Haley’s Baja Portfolio

I asked Haley if I could use her images for our blog and you can see why! She also captured some of the more ‘real’ sides to this cruising life. Take the time to click on some of these to get the full image.

For more work from Haley Stevens, go to: hrsphotos.com

 

Adios Panama! Allora’s Galapagos bound …

Lines checked, deck swabbed, provisions stowed, rust busted (for the most part), sails readied, hatches battened… the hectic phase of passage prep in Panama City is finally done and Allora is ready to cast off for the Galapagos Islands (900 nautical miles away) with the whole Stevens crew aboard. Farewell Central America; hello, Pacific Ocean!

(We have many more Panama pics, including a sweet month spent with Haley and a sail to the Las Perlas Islands offshore, coming soon!)

Route options using different wind diagrams.
The tides affect the ramps so sometimes it’s more challenging delivering groceries from shore to Allora.
Haley topping up one of our diesel tanks – we carry 190 gallons in 4 tanks – thanks, Phil!
Provisioning with Maddi in the Mercado. This guy insisted on GIVING us a small bunch of tomatoes. When I went to pick out a bunch more, so as to give him some business, he just added them to our bag and further insisted that we pay nothing. His family just smiled and shook their heads!
WAY more fun provisioning in the public market than the 5 days at the supermarkets!
Wyatt looking like he grew up on a sailboat!
Captain Fantastic.

 

Rust busting!
Communicating through the hatch to someone above decks – ah, the chaos of prepping to leave …
Yeah, everything everywhere!

 

 

Panama City!  

 

 

 

 

Panama Play

We’ve been having so much fun exploring in Panama that we haven’t taken the time to embellish these images with words – sorry, but if you look at these pics, you’ll get it!  At present moment, we are ‘on the hook’ at Ensenada Benao (famous surf spot) in Panama, awaiting a weather window to round Punta Mala (aptly named, in my mind at this point) into the Gulf of Panama. On the 7th of March, we have an appointment at the French Embassy to obtain a long stay visa for French Polynesia, and Haley’s coming in from NY. Feeling pretty lucky to get to celebrate her 25th birthday together on the 9th! Pretty soon, all 3 of our crew members will be gathering to prep Allora first for the passage to the Galapagos and then beyond to the Marquesas. More on that SOON!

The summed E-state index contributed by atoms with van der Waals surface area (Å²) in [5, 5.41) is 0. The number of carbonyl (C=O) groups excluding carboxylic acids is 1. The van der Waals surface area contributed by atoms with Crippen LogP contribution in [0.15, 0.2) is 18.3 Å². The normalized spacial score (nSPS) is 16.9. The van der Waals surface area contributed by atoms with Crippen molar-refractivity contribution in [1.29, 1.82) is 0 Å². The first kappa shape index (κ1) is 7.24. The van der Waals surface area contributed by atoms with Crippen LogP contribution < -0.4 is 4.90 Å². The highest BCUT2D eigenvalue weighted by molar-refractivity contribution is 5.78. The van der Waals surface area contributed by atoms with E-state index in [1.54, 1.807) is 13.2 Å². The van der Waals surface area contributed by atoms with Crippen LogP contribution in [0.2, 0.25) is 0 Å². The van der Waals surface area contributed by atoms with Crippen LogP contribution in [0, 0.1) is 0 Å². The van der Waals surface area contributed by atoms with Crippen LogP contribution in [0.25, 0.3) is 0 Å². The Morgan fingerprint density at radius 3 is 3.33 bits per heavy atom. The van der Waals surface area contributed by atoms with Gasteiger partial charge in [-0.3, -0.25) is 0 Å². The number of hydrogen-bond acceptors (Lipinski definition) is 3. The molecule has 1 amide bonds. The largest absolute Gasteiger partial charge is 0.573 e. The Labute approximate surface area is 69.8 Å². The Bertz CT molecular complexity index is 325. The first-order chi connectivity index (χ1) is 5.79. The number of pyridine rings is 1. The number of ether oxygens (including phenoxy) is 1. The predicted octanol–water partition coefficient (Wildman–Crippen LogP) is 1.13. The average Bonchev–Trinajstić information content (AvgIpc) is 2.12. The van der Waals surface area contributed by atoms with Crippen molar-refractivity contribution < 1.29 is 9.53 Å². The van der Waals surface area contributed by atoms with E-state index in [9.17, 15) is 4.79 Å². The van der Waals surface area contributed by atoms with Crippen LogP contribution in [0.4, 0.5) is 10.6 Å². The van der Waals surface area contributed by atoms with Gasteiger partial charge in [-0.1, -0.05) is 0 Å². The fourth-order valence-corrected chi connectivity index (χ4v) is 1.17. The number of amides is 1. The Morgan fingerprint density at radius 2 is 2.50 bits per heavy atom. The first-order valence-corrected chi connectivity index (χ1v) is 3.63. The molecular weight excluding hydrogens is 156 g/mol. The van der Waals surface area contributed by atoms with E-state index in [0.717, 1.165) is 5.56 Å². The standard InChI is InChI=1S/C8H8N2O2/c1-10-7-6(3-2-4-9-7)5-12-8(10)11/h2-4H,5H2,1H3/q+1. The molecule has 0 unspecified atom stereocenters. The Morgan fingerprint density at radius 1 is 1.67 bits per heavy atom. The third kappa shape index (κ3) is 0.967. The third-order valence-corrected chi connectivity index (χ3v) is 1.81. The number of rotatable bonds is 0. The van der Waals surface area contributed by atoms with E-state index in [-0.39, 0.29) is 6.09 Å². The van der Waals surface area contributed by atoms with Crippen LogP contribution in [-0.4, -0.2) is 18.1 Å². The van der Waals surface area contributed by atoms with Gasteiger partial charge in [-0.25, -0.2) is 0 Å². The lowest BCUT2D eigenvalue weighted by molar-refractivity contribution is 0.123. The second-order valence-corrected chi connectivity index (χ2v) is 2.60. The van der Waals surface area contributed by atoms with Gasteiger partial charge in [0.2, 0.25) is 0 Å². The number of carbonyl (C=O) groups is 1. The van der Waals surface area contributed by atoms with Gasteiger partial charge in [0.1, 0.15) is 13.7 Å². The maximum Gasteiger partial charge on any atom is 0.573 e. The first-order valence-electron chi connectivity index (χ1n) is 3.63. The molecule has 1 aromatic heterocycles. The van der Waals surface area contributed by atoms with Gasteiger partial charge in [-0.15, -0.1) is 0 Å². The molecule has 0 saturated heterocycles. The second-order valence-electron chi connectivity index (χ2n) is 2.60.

Ensenada del Veradero, Isla Parida, Panama – It took a series of these gorgeous islands for us to get over the sadness of our mamas being gone.

Mackerela (Sierra)
First Roosterfish!
Fishing boats with a piraty edge!
We think a gazillion of these were making the most haunting sound in the jungle at night – like a cicada on steroids!

Isla Montuosa

Ha, no, he’s not casting for dolphin, but they do often accompany the fish!

Isla Jicaron, northern anchorage, Coiba National Park

These kayak excursions are pure bliss.

Isla Jicaron, northern anchorage

 

 

Let’s see what’s ON this beach?!
Spot the Male Ringed Kingfisher? Isla Jicaron, Panama

This made the most incredible massage/tickler!
Wilson?!
Fishing patrol.
Male Great Tailed Grackle
Lush greens of the jungle.

Capuchin monkey company
Spot the Capuchin?

 

 

 

 

 

 

 

 

 

 

 

 

Pargo (red snapper) for dinner.

This scarlet bird was mesmerizing!

Isla Jicarita, Panama
These fishermen pulled up and dropped anchor for a few hours next to us. They laughed a bunch – great energy.

 

Isla Jicaron, as seen from our anchorage on Isla Jicarita

First storm since Puerto Vallarta, over Granita de Oro, Panama

OUTRAGEOUS snorkeling around this little islet!

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Enroute Granita de Oro to Isla Santa Catalina. Sweet Assymetrical Spinnaker day on the water.

 

Geoff (Pajaro Loco) and Jose, surfer extraordinaire. I got a wild ride to town with Captain Ron, I mean Geoff.
A sweet home was set back in the trees here, with kids and horses and puppies and howler monkeys – lots of great acoustics in this sweet location.
Our anchor alarm app on the iPhone! Yeah, our boat was rockin!’

 

Ensenada Naranjo, Azuero Peninsula

 

 

 

Mamas from the Mainland!

The Mamas have landed.

We stayed at Marina Pez Vela in Quepos for just one night and then left at first light for the long day sail to Bahia Drake, Osa Peninsula.

Mom found a perch on the way from Quepos to Drake Bay.

We dinghied up the Estuary for a mile until we hit some mini rapids. I swam back (crocodiles? no se!)